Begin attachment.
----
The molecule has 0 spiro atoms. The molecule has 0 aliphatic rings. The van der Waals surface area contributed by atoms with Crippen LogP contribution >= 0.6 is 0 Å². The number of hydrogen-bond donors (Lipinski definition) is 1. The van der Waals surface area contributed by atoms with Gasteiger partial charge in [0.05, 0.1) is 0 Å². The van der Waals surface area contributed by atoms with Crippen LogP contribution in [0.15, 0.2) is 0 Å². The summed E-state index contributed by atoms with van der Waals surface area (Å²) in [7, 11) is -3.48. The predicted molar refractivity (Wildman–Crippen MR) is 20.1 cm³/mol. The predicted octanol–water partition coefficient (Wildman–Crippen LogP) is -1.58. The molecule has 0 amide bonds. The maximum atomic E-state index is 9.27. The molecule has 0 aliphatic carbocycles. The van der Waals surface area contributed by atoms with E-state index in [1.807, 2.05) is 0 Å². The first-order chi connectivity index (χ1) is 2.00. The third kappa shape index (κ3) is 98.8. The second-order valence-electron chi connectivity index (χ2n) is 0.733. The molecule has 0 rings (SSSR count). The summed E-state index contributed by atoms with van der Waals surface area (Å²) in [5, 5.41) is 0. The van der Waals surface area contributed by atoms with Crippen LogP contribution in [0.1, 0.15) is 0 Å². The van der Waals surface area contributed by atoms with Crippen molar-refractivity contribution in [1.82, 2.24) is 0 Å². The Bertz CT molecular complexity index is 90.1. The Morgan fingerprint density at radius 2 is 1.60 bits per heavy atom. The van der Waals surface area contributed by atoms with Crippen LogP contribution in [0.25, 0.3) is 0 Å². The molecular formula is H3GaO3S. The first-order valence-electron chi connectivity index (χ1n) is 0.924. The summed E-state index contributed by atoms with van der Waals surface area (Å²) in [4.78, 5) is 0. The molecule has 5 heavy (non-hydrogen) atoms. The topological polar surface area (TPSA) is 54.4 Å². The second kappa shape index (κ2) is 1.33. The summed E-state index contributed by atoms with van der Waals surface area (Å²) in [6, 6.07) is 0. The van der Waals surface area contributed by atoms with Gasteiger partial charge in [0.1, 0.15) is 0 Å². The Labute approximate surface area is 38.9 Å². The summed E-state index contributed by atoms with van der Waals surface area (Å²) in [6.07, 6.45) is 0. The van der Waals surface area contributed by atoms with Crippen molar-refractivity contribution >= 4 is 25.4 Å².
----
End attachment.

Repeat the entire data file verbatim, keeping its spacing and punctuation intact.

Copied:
The molecule has 0 spiro atoms. The molecule has 0 aliphatic rings. The van der Waals surface area contributed by atoms with Crippen LogP contribution >= 0.6 is 0 Å². The number of hydrogen-bond donors (Lipinski definition) is 1. The van der Waals surface area contributed by atoms with Gasteiger partial charge in [0.05, 0.1) is 0 Å². The van der Waals surface area contributed by atoms with Crippen LogP contribution in [0.15, 0.2) is 0 Å². The summed E-state index contributed by atoms with van der Waals surface area (Å²) in [7, 11) is -3.48. The predicted molar refractivity (Wildman–Crippen MR) is 20.1 cm³/mol. The predicted octanol–water partition coefficient (Wildman–Crippen LogP) is -1.58. The molecule has 0 amide bonds. The maximum atomic E-state index is 9.27. The molecule has 0 aliphatic carbocycles. The van der Waals surface area contributed by atoms with E-state index in [1.807, 2.05) is 0 Å². The first-order chi connectivity index (χ1) is 2.00. The third kappa shape index (κ3) is 98.8. The second-order valence-electron chi connectivity index (χ2n) is 0.733. The molecule has 0 rings (SSSR count). The summed E-state index contributed by atoms with van der Waals surface area (Å²) in [5, 5.41) is 0. The van der Waals surface area contributed by atoms with Crippen LogP contribution in [0.1, 0.15) is 0 Å². The van der Waals surface area contributed by atoms with Crippen molar-refractivity contribution in [1.82, 2.24) is 0 Å². The Bertz CT molecular complexity index is 90.1. The Morgan fingerprint density at radius 2 is 1.60 bits per heavy atom. The van der Waals surface area contributed by atoms with Crippen LogP contribution in [0.25, 0.3) is 0 Å². The molecular formula is H3GaO3S. The first-order valence-electron chi connectivity index (χ1n) is 0.924. The summed E-state index contributed by atoms with van der Waals surface area (Å²) in [4.78, 5) is 0. The molecule has 5 heavy (non-hydrogen) atoms. The topological polar surface area (TPSA) is 54.4 Å². The second kappa shape index (κ2) is 1.33. The summed E-state index contributed by atoms with van der Waals surface area (Å²) in [6, 6.07) is 0. The van der Waals surface area contributed by atoms with Gasteiger partial charge in [0.1, 0.15) is 0 Å². The Labute approximate surface area is 38.9 Å². The summed E-state index contributed by atoms with van der Waals surface area (Å²) in [6.07, 6.45) is 0. The van der Waals surface area contributed by atoms with Crippen molar-refractivity contribution >= 4 is 25.4 Å².